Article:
With the Coronavirus pandemic leading to significant changes in legislation across a range of sectors and people throughout the country being impacted, businesses and business owners should take the time to look into the processes they have in place.
Phil Parkinson, Head of Commercial Law at Blacks Solicitors, discusses why it’s never been so important to review contracts and what organisations need to be aware of.
Why is it important to review contracts?
Depending on when a company last reviewed their contracts, it’s always worth appraising once a new piece of legislation is passed.
Clients and customers should review contracts carefully, especially at the current time. This may extend to payment terms, reviewing force majeure provisions or considering termination.
Current issues to be considered are around force majeure terms, ownership of intellectual property (particularly bespoke IPR which is developed for that client), liability and data processing.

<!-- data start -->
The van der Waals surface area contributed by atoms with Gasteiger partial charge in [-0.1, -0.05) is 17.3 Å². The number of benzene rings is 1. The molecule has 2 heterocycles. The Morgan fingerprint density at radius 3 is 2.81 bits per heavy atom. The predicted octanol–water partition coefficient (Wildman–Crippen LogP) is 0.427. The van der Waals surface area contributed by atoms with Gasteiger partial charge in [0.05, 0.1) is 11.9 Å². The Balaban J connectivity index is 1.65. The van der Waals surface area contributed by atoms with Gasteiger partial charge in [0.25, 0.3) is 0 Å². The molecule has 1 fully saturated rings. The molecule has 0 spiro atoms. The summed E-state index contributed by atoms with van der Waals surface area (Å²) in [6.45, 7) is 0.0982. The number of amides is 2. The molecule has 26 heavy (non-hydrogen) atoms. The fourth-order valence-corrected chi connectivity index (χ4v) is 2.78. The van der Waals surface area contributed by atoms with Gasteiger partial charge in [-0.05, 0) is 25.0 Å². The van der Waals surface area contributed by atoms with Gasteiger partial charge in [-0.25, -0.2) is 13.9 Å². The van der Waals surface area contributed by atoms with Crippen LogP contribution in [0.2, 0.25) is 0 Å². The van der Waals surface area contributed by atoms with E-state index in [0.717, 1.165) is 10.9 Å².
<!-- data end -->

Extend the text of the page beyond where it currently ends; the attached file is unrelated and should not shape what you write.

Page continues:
Companies should understand the questions that must be asked when reviewing a contract, including whether it reflects accurately what is sold or the services provided, how the contract is formed, and whether there’s a seamless process in place to onboard new clients.
What do businesses need to know?
When reviewing contracts, business owners and employers should look out for what has worked in the past, and also what hasn’t as this will contribute to improved processes and documents.
Staff should always be fully informed of any terms and conditions that they need to be aware of, and issues around a customer making a return or having a complaint (if applicable) must be taken into account.
Liability is a crucial aspect of contract reviewing and employers and business owners should understand the exposure in a contract, whether this is capped and if it’s tied into current insurance policies. Furthermore, are there any new products or services which need different or extra protection?
The effect of GDPR
Now that GDPR regulations have settled in, a contract review would identify how data is controlled or processed, and ensure compliance. GDPR requires a data controller to identify and have contracts in place with third parties that process data and regular reviews should be carried out to monitor the procedures in place.
If you’re worried about reviewing contracts or need to speak with someone for more advice, please contact Phil Parkinson on firstname.lastname@example.org.